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Everyone is back, so now there’s a lot of questions with the Bulls frontcourt rotation

Well what can you expect against Tony Bradley and an ancient Dwight Howard?

Philadelphia 76ers vs Chicago Bulls Photo by Jeff Haynes/NBAE via Getty Images

Addition of players don’t always mean an addition of production, as the Bulls and Billy Donovan found out in their embarrassing blowout loss to the Embiid+Simmons-less Sixers in their first game out of the All-Star break.

The extra time off meant both Lauri Markkanen and Otto Porter Jr. returned from injury, giving Donovan some top options in the frontcourt. I applaud the Bulls coach for putting Lauri right back in the starting lineup. I don’t think it should be assumed, there are undoubtedly other coaches who’d say “well we beat all those turd teams in February with Garrett I’m rolling with Garrett”.

Unfortunately, while facing very-much-not-Joel-Embiid Tony Bradley, the starting frontcourt of Markkanen and Wendell Carter didn’t get out to a good start, instead of a clear positive it was a -2 opening stint.

That obviously isn’t backbreaking, but Carter’s return in the 2nd quarter was a minute-and-a-half disaster: 2 fouls, a turnover, a missed three, and the team dropping 4 more points behind. Then the second half starting lineup was another negative affair.

The lack of positive starting play had Donovan scrambling in his substitutions. Porter came in before the Bulls 2nd best player Thad Young. Luke Kornet was the 9th Bull to play in the first quarter. Daniel Gafford was the 10th man, his four minutes was a +8, but then in the 2nd half it was Kornet getting the call again, weirder still it was alongside Markkanen. That configuration put the Bulls in such a hole that Donovan basically tanked the finish with another game less than 24 hours away.

Here’s nearly everyone mentioned getting bullied by 35-year-old Dwight Howard.

The Bulls allowed 78 points in the paint and a 30.2% offensive rebound rate, altogether a 125.2 defensive rating against the Sixers supporting cast.

Donovan correctly spread the blame around to not just the frontcourt:

“I didn’t think our guards did a very good job of getting into the ball and I didn’t think our bigs protected the rim very well. It wasn’t all like Wendell’s fault or (Daniel) Gafford’s fault or Luke’s (Kornet) fault. There are going to be times where our guards are going to get screened. But there has to be communication when the guard can’t get back on the ball and the ball gets deeper to the paint and closer to the basket. You have to break those plays off. And our big needs to rim protect. And our guard needs to take the big. We didn’t do any of that.”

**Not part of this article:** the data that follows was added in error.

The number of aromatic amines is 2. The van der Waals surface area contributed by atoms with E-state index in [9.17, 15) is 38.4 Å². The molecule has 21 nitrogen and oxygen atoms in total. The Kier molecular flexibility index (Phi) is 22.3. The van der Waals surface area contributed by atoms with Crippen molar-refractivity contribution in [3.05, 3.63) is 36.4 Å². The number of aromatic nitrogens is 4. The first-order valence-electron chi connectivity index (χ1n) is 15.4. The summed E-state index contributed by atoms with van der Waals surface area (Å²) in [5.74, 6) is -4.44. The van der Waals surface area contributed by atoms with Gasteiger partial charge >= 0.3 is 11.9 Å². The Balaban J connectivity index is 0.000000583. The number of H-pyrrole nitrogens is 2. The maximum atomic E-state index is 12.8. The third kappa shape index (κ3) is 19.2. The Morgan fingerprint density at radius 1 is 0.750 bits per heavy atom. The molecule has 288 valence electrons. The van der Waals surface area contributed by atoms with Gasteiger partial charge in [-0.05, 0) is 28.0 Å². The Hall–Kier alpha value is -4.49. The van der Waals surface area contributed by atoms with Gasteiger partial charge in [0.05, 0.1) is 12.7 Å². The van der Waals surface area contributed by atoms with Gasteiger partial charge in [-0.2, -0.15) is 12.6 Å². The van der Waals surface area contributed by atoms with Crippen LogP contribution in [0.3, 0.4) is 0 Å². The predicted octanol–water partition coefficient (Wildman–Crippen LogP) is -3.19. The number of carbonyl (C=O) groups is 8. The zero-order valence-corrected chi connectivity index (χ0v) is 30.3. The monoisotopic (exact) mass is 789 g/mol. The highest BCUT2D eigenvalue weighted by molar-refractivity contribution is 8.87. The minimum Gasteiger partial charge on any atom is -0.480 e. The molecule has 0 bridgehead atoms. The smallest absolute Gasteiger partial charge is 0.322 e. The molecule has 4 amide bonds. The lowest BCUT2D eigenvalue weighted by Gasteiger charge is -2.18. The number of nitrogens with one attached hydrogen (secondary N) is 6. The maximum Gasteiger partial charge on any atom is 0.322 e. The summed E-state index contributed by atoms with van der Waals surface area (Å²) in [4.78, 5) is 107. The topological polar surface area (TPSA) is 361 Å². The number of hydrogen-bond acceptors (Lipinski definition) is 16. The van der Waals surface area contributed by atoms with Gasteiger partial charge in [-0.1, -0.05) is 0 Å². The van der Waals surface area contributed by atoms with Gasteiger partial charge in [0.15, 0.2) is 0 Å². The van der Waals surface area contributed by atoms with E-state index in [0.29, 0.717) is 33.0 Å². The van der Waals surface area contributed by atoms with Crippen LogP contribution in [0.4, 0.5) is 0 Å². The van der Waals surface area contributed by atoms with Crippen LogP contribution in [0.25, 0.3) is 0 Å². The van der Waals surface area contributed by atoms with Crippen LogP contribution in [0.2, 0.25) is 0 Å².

We know the Bulls don’t have good perimeter defenders, especially in the starting lineup. Even the potential of Patrick Williams there is more theory than practice at this point.

But I don’t see that changing: the Bulls front office, through inaction and scant few words to the fanbase, are not committed to ‘goals’ yet and instead want that evaluation.

But the frontcourt can be adjusted, and needs to with so many options suddenly available. Pretty shockingly, Carter finished the game with only 15 minutes played. It sure doesn’t look like he or Lauri are afforded the same leeway as Williams or Coby White.

I don’t think the answer is to trade for and start Andre Drummond. But some moves (please....please...something) either at the deadline or in the buyout market afterwards could provide a less is more scenario for Donovan: get a reliable backup center to both push Carter and, well, back him up when he falters like in this game last night. I think the team knows what they have with the rest of these guys, or at least they should.